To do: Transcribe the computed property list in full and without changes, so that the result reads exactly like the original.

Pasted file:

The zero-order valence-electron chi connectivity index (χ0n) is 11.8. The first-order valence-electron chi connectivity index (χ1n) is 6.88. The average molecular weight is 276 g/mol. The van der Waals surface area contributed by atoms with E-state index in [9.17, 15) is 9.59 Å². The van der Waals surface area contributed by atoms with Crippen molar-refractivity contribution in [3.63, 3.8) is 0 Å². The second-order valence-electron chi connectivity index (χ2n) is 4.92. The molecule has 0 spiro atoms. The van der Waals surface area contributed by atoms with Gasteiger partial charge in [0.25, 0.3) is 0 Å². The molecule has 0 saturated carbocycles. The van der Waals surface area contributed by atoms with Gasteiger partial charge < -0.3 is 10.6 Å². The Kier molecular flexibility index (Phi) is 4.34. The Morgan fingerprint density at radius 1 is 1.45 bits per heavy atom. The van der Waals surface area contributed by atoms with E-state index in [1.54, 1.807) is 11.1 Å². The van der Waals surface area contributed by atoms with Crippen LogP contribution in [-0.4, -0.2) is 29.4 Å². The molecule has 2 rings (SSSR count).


The zero-order valence-electron chi connectivity index (χ0n) is 11.8. The first-order valence-electron chi connectivity index (χ1n) is 6.88. The average molecular weight is 276 g/mol. The van der Waals surface area contributed by atoms with E-state index in [9.17, 15) is 9.59 Å². The van der Waals surface area contributed by atoms with Crippen molar-refractivity contribution in [3.63, 3.8) is 0 Å². The second-order valence-electron chi connectivity index (χ2n) is 4.92. The molecule has 0 spiro atoms. The van der Waals surface area contributed by atoms with Gasteiger partial charge in [0.25, 0.3) is 0 Å². The molecule has 0 saturated carbocycles. The van der Waals surface area contributed by atoms with Gasteiger partial charge < -0.3 is 10.6 Å². The Kier molecular flexibility index (Phi) is 4.34. The Morgan fingerprint density at radius 1 is 1.45 bits per heavy atom. The van der Waals surface area contributed by atoms with E-state index in [1.54, 1.807) is 11.1 Å². The van der Waals surface area contributed by atoms with Crippen LogP contribution in [-0.4, -0.2) is 29.4 Å². The molecule has 2 rings (SSSR count).